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Monday, March 16, 2015
"Did you ever eat colcannon, made from lovely pickled cream? With the greens and scallions mingled like a picture in a dream…." Colcannon, such a famous traditional Irish comfort food a song was written about it! St. Patrick's Day is a great day to embrace that inner Irishman and try an Irish side dish, such as colcannon. Aside from the common Irish cuisine of corned beef and cabbage, colcannon is a combination of potatoes, scallions, kale (or cabbage), milk, and butter. Colcannon is Gaelic for cal ceannann meaning "white-headed cabbage" and traditionally served during Halloween, but there is no rule you can't celebrate this Irish potato dish all year round! According to Irish folklore small tokens used to be inserted into colcannon, with each token representing a fortune. The most common tokens included a button: indicating bachelorhood, a coin: indicating wealth, a ring: indicating marriage within the year, and a thimble: indicating spinsterhood. Finding a ring in colcannon is similar to the American tradition of catching the bouquet at a wedding.
The main ingredients in traditional colcannon include potatoes, scallions, kale or cabbage, butter, and milk. Kale, a dark and vibrant leafy vegetable, is a great source vitamin C, vitamin A, and vitamin K. Not only does a serving of kale have more vitamin C than an orange, but it is also helps combat inflammation. Remember the brighter and more vibrant the color of fruits and vegetables the higher the amount of phytonutrients they contain. Phytonutrients assist in fighting free radicals to prolong the occurrence of cancer, and combat arterial plaque formation.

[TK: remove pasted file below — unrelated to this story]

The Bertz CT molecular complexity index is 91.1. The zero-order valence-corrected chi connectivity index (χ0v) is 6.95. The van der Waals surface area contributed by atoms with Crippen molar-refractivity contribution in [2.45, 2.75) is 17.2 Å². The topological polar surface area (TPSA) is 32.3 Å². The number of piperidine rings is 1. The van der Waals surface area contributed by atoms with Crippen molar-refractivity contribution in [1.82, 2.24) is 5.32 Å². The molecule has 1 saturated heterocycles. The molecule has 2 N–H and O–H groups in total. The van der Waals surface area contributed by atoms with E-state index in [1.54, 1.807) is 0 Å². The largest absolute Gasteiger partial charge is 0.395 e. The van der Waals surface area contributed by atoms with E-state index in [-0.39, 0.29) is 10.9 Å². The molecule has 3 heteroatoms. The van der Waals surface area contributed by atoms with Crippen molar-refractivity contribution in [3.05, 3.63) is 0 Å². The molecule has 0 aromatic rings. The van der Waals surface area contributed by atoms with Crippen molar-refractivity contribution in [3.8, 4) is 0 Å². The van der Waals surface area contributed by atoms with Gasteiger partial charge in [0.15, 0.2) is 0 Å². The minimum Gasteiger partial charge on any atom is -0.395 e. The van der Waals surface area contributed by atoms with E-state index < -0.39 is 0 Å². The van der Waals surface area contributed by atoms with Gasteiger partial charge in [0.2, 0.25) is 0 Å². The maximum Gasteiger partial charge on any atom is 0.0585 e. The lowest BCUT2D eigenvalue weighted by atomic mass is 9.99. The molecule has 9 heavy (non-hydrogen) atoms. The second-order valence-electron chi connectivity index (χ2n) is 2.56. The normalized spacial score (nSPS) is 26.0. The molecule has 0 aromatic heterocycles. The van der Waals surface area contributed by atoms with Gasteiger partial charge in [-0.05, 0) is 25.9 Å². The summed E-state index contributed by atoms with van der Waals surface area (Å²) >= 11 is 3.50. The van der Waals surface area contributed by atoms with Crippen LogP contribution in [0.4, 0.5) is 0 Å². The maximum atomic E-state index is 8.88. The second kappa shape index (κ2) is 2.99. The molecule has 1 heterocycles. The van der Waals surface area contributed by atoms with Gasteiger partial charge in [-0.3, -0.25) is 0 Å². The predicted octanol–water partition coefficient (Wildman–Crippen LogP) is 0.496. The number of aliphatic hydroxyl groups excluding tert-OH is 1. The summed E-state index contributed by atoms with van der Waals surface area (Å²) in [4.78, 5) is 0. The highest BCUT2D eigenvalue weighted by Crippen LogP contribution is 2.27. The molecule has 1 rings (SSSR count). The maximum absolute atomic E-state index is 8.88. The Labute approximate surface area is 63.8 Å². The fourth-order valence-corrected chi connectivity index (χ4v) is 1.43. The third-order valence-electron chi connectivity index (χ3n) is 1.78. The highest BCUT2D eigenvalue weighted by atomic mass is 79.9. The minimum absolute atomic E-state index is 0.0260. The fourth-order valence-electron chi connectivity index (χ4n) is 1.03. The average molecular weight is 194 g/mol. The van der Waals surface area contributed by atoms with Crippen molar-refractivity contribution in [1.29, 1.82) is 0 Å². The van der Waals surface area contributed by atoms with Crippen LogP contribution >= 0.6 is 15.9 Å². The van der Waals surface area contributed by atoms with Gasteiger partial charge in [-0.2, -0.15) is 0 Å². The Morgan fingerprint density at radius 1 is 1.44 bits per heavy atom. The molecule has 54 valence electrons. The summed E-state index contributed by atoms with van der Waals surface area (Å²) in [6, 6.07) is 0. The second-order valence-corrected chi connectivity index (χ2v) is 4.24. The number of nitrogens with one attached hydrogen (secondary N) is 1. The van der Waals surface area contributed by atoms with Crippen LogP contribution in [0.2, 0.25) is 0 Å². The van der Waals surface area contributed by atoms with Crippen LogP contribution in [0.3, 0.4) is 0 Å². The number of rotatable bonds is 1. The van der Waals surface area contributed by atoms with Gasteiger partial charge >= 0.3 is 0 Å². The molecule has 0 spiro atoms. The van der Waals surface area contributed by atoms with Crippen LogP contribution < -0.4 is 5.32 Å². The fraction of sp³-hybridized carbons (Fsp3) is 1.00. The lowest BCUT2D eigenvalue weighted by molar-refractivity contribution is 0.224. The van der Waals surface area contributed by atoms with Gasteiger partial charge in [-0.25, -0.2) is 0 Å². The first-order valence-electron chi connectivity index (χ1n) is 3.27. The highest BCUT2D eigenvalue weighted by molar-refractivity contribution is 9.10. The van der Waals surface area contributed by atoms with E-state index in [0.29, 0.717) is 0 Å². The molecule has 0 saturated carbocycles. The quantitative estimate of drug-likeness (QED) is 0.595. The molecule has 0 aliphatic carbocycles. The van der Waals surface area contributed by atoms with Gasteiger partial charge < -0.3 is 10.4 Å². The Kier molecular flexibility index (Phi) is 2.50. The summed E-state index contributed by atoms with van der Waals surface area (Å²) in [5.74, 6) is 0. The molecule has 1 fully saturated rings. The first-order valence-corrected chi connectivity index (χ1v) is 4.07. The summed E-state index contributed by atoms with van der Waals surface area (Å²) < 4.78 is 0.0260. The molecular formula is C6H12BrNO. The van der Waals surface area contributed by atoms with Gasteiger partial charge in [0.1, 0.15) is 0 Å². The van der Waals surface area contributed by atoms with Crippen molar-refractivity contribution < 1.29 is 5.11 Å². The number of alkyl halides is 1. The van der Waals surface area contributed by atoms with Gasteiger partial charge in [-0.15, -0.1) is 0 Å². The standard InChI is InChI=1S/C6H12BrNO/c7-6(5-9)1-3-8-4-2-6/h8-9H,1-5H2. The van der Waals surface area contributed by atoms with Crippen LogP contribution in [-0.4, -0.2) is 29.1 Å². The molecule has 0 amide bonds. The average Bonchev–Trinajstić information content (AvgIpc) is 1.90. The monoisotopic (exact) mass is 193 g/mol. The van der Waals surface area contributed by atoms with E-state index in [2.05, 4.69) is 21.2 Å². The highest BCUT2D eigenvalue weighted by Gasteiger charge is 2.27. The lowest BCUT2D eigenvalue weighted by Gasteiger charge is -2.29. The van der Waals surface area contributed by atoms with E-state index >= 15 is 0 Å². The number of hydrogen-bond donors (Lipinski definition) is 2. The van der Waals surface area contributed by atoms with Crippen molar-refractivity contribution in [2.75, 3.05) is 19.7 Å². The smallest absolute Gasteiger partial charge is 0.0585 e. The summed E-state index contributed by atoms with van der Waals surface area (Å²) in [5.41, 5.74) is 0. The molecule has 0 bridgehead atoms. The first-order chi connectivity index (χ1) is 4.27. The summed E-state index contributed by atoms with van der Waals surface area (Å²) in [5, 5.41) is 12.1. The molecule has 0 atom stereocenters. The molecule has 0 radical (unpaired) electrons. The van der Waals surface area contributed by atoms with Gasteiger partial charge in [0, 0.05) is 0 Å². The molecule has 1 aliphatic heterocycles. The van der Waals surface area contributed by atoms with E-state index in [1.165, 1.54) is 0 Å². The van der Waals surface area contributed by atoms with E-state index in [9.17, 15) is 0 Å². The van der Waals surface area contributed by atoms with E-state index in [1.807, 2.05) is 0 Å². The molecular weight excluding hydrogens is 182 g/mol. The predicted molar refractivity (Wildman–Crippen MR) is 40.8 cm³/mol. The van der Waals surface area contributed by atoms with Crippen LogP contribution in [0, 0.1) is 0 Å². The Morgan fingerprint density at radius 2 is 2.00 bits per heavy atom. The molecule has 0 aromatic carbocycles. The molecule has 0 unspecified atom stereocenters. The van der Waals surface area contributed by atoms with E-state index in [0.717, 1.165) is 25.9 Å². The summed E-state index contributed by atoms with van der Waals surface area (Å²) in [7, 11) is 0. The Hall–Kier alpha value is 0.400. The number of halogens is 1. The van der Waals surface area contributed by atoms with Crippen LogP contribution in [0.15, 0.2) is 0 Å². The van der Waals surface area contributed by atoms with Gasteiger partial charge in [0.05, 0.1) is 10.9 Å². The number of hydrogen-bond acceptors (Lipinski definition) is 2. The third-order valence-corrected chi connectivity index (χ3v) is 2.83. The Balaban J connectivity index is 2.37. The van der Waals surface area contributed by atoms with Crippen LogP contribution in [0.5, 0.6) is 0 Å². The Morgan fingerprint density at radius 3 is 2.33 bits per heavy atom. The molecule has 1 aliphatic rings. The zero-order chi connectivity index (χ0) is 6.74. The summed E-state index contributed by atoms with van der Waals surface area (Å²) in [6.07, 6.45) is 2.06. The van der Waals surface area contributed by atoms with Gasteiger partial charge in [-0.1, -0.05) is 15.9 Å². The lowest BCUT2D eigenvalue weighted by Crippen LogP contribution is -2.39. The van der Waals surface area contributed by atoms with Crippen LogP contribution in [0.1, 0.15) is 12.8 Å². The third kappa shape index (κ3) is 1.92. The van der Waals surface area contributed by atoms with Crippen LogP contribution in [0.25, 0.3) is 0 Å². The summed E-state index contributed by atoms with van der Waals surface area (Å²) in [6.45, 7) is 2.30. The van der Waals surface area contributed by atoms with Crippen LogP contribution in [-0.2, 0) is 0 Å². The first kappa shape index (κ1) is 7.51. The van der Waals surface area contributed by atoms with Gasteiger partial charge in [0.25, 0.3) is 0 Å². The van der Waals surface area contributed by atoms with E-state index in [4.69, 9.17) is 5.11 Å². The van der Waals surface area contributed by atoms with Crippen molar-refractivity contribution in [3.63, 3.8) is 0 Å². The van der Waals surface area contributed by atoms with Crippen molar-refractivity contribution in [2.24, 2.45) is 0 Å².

Colcannon incorporates nutritious green vegetables such as kale into a meal, but this tasty side dish can be high in fat and calories. The traditional colcannon recipe has 400 calories per serving with 16 grams of saturated fat, 55 milligrams of cholesterol, and 48 grams carbohydrates. After reviewing the traditional colcannon recipe, made with high amounts of cream and butter, the beneficial attributes of the kale, potatoes, or cabbage are hindered by the high amount of saturated fat. High amounts of saturated fat in the diet are associated with an increased risk of heart disease, the number one killer of Americans.
So, how can you take a famous and traditional Irish dish and make it healthier? Use fat substitutes. For a healthier and lower calorie twist, try substituting out the potatoes for cauliflower, switch out the whole milk for skim or fat-free, and try an unsaturated fat alternative. For example, instead of using butter in the colcannon recipe, I used olive oil and avocadoes. Also consider switching out the heavy sour cream topping for non-fat plain Greek yogurt and chives. Unsaturated fats, poly- and monounsaturated fats can improve blood cholesterol levels and are good for the heart. How to spot unsaturated fat? Unsaturated fats are liquid at room temperature.
Colcannon with a Healthy Twist
Total Time: 30 minutes
1 head of cauliflower
3 cups chopped kale
3 cloves garlic, crushed
4 Tbs. extra virgin olive oil
½ cup Fat-Free Milk
3 green onions (scallions)
1 avocado mashed (optional)
Nutrition Facts: 1 Serving, 290 calories, 22 g. total fat, 3 g. sat. fat, 0 mg. cholesterol, 85 mg. sodium, 19 g. carbohydrates, 8 g. dietary fiber, 7 g. protein.
Toppings: non-fat plain Greek yogurt & chives
Make it a meal! Incorporate strawberries or apples to the plate, a serving of salmon or brisket, and a glass of milk. Add grains to the meal with a slice of soda bread--an Irish staple, try a recipe developed by Kristin Bogdonas, Extension Nutrition and Wellness Educator: http://web.extension.illinois.edu/hmrs/eb327/entry_9681
Have a fantastic St. Patrick's Day and don't forget to wear green tomorrow! For more quick nutrition, physical activity, or wellness tipsfollow me on twitter! Looking for upcoming programs? Visit our local extension website at:http://web.extension.illinois.edu/cjmm/
Traditional Recipe from: "Colcannon." Colcannon Recipe. Bord Bia: Irish Food Board Accessed 16 Mar. 2015. <http://www.bordbia.ie/consumer/recipes/potatoes/pages/colcannan.aspx>.